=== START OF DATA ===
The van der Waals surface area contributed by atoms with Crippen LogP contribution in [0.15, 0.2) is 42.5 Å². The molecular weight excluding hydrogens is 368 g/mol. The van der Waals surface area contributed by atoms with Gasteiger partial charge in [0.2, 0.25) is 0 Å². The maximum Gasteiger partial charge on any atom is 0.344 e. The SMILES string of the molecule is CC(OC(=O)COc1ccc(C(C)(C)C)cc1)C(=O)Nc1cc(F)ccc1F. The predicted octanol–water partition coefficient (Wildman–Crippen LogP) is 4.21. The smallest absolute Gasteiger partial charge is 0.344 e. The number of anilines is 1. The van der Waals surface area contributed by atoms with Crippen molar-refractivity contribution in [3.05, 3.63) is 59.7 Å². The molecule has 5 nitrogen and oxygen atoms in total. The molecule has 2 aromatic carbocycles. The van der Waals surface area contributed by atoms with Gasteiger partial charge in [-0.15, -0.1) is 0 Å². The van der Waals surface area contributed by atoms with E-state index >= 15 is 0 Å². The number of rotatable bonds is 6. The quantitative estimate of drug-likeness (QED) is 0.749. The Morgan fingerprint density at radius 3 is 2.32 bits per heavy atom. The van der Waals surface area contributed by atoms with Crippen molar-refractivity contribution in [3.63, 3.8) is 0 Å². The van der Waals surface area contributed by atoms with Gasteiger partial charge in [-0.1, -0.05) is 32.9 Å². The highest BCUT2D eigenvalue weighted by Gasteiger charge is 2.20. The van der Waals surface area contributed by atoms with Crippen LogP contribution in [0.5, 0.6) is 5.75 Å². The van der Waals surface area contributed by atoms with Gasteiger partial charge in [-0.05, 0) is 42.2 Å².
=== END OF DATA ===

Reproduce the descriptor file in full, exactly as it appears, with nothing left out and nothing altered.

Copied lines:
The van der Waals surface area contributed by atoms with Crippen LogP contribution in [0.15, 0.2) is 42.5 Å². The molecular weight excluding hydrogens is 368 g/mol. The van der Waals surface area contributed by atoms with Gasteiger partial charge in [0.2, 0.25) is 0 Å². The maximum Gasteiger partial charge on any atom is 0.344 e. The SMILES string of the molecule is CC(OC(=O)COc1ccc(C(C)(C)C)cc1)C(=O)Nc1cc(F)ccc1F. The predicted octanol–water partition coefficient (Wildman–Crippen LogP) is 4.21. The smallest absolute Gasteiger partial charge is 0.344 e. The number of anilines is 1. The van der Waals surface area contributed by atoms with Crippen molar-refractivity contribution in [3.05, 3.63) is 59.7 Å². The molecule has 5 nitrogen and oxygen atoms in total. The molecule has 2 aromatic carbocycles. The van der Waals surface area contributed by atoms with Gasteiger partial charge in [-0.15, -0.1) is 0 Å². The van der Waals surface area contributed by atoms with E-state index >= 15 is 0 Å². The number of rotatable bonds is 6. The quantitative estimate of drug-likeness (QED) is 0.749. The Morgan fingerprint density at radius 3 is 2.32 bits per heavy atom. The van der Waals surface area contributed by atoms with Crippen molar-refractivity contribution in [3.63, 3.8) is 0 Å². The van der Waals surface area contributed by atoms with Gasteiger partial charge in [-0.1, -0.05) is 32.9 Å². The highest BCUT2D eigenvalue weighted by Gasteiger charge is 2.20. The van der Waals surface area contributed by atoms with Crippen LogP contribution in [0.5, 0.6) is 5.75 Å². The van der Waals surface area contributed by atoms with Gasteiger partial charge in [-0.05, 0) is 42.2 Å².